Color coding cuts down unapproved abbreviations
Often, simple steps help hospitals perform better on Joint Commission surveys. For Valley General Hospital in Monroe, WA, it was a matter of color coding pharmacy medications, eliminating unapproved abbreviations at the source, and distributing educational newsletters to staff members.
In October 2007, the then 72-bed hospital underwent its Joint Commission (formerly JCAHO) survey. The survey lasted the usual four days and involved two surveyors (an RN and a social worker) for Valley General's chemical dependency unit. According to Quinn Hatala, RN, BSN, manager of clinical quality and patient safety at Valley General, the survey was "uneventful."
Valley General's Joint Commission surveyors focused on the National Patient Safety Goals (NPSG) and used patient tracers as a main tool to assess compliance, common practice for the accrediting body. They found a few habits that could be refined, but in general, found many of Valley General's practices and policies in compliance.
Hatala says the surveyors could find no unapproved abbreviations in her entire facility. Valley General's policy requires any unapproved abbreviations to be addressed at the pharmacy. If one is found-usually written by a physician new to the hospital-the pharmacy calls the physician to discuss and correct the order, says Hatala.
"[The pharmacy] calls the doctors specifically to talk to them about the order, and right then and there get a patient order . . . If [unapproved abbreviations] come up, they're immediately corrected, and the physician gets immediate education on the abbreviation," says Hatala. "That is our policy, and it's quite effective."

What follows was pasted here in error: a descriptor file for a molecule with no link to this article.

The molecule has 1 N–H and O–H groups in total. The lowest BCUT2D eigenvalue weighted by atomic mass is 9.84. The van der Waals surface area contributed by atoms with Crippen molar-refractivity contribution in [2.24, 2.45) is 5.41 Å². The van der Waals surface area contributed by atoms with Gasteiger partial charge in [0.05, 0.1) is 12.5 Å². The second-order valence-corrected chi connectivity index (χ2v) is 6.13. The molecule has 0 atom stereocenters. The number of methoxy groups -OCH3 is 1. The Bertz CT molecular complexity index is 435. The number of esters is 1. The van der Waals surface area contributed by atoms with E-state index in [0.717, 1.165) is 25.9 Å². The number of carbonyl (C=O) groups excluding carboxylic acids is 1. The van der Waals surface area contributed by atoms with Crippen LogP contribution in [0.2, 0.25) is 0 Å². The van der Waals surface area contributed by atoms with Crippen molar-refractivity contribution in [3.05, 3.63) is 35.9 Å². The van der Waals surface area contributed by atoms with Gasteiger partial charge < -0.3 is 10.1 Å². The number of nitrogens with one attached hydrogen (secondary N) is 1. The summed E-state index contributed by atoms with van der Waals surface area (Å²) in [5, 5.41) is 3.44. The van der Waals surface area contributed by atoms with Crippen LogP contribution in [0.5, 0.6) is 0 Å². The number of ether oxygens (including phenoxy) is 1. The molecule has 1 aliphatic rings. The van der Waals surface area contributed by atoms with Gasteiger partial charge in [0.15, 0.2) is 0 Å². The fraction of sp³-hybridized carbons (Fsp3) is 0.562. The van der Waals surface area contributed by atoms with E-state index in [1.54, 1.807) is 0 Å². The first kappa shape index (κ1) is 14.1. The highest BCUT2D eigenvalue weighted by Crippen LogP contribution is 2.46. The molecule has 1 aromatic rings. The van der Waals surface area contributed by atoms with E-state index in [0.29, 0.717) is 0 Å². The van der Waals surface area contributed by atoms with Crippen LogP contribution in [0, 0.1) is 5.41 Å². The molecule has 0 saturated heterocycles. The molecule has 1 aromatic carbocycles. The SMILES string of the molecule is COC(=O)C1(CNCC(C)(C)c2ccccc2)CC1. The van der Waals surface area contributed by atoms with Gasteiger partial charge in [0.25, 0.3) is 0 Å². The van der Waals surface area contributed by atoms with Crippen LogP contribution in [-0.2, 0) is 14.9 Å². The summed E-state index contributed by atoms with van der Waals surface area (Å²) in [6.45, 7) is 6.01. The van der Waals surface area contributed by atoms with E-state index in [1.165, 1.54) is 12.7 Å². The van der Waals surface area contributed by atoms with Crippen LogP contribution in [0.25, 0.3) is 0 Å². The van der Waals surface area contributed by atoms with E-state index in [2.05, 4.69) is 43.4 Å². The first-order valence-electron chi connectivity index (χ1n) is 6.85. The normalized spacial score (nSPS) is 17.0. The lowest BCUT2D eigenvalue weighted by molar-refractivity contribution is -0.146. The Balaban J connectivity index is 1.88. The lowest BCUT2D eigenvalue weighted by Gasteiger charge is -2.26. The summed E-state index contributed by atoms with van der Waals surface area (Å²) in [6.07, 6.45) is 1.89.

Another pharmacy practice, created after the Joint Commission surveyor alerted the hospital to a possible look-alike/soundalike danger, also helps the hospital crack down on medication compliance. Although frontline staff members use a laminated sheet that lists both unapproved abbreviations and look-alike/soundalike drugs on the front of every chart, possible problems elsewhere in the hospital concerned the surveyor.
"Where we fell down was in our pharmacy," says Brenda Rogers, RN, BS, associate administrator of clinical services and chief nursing executive of Valley General. "We did not have a really clear visual definition [of the medications], so we changed the way we labeled the medication in the pharmacy and did some color coding to correct that."
Now, Valley General's pharmacy labels look-alike/soundalike medications with bright yellow labels and larger fonts and high-alert medications with red labels to ensure that pharmacists are especially careful when reading these medications.
Like at many other hospitals, time-outs were also a concern. Although Valley General documented and performed time-outs methodically, its documentation didn't indicate when the time-outs occurred.
"[The surveyor] said some hospitals conduct multiple time-outs and she doesn't care if you're doing one or three," says Hatala. "[The Joint Commission] wants to see that one is done immediately prior to the first incision."
Valley General staff members are now aware that they need to write the time on surgery documentation.
Changes in policies and procedures are only part of a survey process, says Hatala. Staff education can be just as important, especially when surveyors perform patient tracers.
"The staff received a weekly newsletter throughout what we anticipated to be our survey year, and that raised the level of awareness and reinforced their existing knowledge," says Hatala. "It really paid off well because during the survey, staff knew what to expect from the surveyor and could articulate our processes very well to the surveyors."